In his book on medieval documents, De re diplomatica libri sex, published in Paris in 1681 Benedictine monk Jean Mabillon founded the formal study of palaeography and diplomatics, laying down the principles for dating scripts and ornament in manuscripts. At this time the term palaeography did not exist. It was later coined by Mabillon's pupil Bernard de Montfaucon, who in his Palaeographia Graeca (1708) applied similar principles to the dating of Greek manuscripts.
Initially paleography developed to resolve legal disputes over documents. During the Middle Ages, the production of spurious charters and other false documents was common, either to provide written documentation of existing rights or to bolster the plausibility of claimed rights. These spurious documents were later employed to bolster claims that were fraudulent. In 1675 the Jesuit Daniel van Papenbroeck (Papebroch) proved that a charter guaranteeing certain privileges to the Benedictines, supposedly issued by the Merovingian king Dagobert in 646, was a forgery.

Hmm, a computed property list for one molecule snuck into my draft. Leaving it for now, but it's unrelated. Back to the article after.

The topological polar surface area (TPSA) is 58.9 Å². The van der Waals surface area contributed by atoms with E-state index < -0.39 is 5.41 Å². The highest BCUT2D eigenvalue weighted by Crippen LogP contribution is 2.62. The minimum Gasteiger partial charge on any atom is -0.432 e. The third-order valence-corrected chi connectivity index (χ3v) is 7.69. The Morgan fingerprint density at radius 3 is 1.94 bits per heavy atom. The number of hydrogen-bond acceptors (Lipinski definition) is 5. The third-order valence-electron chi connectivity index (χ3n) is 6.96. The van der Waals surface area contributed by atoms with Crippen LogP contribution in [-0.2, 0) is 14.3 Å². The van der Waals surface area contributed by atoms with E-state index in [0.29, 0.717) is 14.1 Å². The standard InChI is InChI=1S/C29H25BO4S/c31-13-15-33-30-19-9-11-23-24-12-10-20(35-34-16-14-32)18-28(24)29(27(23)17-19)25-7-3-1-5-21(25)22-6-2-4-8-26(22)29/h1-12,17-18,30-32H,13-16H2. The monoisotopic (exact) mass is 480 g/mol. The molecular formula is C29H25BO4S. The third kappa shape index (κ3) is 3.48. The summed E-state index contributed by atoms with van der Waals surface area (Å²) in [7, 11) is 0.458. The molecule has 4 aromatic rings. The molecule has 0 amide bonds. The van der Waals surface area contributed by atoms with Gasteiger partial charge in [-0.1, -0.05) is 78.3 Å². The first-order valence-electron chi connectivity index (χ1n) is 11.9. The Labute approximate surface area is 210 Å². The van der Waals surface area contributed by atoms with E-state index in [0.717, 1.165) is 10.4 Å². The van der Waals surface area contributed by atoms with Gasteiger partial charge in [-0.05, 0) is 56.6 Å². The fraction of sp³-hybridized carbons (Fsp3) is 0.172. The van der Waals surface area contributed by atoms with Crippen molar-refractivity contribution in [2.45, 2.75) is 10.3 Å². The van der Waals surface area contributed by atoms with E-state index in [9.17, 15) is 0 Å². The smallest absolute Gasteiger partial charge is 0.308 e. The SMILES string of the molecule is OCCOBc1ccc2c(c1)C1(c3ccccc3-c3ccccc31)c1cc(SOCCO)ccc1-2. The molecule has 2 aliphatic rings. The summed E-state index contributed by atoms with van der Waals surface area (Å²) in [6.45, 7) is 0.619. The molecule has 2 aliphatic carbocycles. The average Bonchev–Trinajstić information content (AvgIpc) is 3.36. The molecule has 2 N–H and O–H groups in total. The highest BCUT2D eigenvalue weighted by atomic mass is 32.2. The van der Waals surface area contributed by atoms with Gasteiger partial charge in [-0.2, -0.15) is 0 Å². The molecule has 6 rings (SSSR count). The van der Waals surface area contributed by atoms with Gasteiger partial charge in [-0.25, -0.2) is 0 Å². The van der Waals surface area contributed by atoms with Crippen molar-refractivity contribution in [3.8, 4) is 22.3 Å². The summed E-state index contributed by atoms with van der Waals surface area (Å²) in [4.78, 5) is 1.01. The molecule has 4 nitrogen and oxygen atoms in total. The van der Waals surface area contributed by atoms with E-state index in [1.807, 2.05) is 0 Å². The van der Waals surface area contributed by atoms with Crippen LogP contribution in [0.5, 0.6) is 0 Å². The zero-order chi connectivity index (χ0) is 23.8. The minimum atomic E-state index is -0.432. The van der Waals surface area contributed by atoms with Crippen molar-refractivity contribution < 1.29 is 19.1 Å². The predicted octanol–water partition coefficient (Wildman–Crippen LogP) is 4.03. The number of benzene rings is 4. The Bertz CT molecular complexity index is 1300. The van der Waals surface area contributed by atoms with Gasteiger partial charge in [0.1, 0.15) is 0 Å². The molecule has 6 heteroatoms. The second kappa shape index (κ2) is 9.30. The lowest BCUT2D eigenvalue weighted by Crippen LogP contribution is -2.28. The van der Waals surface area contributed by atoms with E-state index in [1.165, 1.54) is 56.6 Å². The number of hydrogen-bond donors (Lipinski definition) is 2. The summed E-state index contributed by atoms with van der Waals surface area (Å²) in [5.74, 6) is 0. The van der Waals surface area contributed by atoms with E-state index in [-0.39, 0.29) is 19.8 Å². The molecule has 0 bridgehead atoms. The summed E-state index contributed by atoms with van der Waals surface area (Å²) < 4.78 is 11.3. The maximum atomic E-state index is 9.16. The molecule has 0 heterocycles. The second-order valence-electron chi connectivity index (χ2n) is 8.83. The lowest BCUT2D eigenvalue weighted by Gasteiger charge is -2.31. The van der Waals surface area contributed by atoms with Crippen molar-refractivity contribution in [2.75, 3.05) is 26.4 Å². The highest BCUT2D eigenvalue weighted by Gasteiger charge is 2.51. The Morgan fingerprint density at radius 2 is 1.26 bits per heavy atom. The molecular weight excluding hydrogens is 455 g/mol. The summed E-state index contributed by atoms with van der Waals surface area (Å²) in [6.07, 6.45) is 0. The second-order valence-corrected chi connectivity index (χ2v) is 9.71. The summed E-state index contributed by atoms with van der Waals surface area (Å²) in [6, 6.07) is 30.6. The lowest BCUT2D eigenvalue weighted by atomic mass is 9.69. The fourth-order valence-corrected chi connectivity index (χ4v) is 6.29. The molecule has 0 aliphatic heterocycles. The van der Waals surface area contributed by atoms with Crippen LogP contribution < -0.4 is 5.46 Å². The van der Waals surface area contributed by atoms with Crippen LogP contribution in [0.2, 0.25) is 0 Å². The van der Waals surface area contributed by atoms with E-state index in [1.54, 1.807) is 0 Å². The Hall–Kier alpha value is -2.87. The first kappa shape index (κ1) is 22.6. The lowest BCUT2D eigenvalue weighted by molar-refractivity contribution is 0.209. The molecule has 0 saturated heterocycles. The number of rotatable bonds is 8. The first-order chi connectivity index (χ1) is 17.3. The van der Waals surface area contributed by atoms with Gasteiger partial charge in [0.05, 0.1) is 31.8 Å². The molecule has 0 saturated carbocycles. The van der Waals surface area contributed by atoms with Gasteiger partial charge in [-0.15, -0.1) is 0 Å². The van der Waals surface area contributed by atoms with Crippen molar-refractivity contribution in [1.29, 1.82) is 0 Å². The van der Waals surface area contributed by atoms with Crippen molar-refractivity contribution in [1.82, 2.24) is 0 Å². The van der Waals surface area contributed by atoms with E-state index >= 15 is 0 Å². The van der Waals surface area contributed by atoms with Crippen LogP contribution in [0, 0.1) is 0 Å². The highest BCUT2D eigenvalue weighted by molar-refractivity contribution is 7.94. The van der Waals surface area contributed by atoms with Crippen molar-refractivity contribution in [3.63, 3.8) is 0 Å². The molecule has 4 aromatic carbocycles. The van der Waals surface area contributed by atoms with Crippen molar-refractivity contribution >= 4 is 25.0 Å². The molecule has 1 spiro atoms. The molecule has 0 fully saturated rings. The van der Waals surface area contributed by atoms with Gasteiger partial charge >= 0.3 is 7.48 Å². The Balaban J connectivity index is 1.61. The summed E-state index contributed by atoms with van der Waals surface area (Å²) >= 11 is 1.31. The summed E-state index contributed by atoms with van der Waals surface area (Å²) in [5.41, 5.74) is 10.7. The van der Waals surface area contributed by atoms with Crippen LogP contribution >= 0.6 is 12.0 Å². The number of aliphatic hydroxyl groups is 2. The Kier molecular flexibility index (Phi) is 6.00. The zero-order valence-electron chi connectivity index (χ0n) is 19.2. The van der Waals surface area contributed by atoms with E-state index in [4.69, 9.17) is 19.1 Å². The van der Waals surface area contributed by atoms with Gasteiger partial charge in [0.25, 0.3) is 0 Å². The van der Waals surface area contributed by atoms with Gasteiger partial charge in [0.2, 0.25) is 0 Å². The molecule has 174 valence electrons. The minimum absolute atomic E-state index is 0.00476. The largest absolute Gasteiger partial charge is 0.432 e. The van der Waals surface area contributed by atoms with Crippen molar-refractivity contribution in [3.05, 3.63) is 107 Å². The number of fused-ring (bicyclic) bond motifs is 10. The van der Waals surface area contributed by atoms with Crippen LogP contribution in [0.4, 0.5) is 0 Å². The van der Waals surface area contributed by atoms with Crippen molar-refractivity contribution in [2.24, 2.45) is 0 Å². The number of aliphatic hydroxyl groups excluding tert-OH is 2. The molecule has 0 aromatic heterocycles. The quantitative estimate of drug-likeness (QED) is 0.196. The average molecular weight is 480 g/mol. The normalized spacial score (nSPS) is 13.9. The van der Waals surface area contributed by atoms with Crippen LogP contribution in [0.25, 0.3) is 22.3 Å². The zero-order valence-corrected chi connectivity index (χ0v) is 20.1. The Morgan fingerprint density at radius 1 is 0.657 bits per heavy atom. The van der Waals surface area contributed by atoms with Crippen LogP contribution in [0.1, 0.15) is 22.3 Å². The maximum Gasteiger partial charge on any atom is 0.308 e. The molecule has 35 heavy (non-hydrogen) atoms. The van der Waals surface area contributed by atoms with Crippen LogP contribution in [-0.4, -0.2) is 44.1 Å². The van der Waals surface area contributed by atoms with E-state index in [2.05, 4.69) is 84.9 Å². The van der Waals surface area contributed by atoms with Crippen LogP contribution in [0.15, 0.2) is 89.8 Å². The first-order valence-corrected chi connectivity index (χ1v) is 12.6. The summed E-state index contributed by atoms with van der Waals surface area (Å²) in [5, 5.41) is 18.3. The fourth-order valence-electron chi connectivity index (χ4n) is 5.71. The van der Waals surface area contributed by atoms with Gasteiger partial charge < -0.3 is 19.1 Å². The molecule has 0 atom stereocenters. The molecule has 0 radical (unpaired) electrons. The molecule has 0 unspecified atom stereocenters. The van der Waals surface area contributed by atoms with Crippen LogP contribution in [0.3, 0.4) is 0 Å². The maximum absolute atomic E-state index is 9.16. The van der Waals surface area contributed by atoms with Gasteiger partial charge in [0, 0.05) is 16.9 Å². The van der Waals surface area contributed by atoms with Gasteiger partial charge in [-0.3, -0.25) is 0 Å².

"The French Benedictine order, which had recently been revived under the title of the Congregation of Saint Maur and was devoting itself to various scholarly enterprises, treated van Papenbroeck's work as a challenge. One of its most able members, Dom Jean Mabillon (1632-1707), spent several years in studying charters and manuscripts, drawing up in a systematic way for the first time a series of criteria for testing the authenticity of medieval documents. The result was De re diplomatica (1681), to which we owe the word diplomatic, normally used as the technical term for the study of legal and official documents. Mabillon's work dealt also to a lesser extent with manuscripts, but was resticted to Latin. It was immediately recognized as a masterpiece, even by van Papenbroeck, who had a cordial exchange of letters with Mabillon, acknowledging that his attempt to prove the spuriousness of all Merovingian charters was an excess of skepticism. On the other hand his thesis about the charter of 646 was upheld" (Reynolds & Wilson, Scribes and Scholars 3rd ed  189).
Boyle, Medieval Latin Palaeography: A Bibliographical Introduction (1983) No. 72. Carter & Muir, Printing and the Mind of Man (1967) No. 158.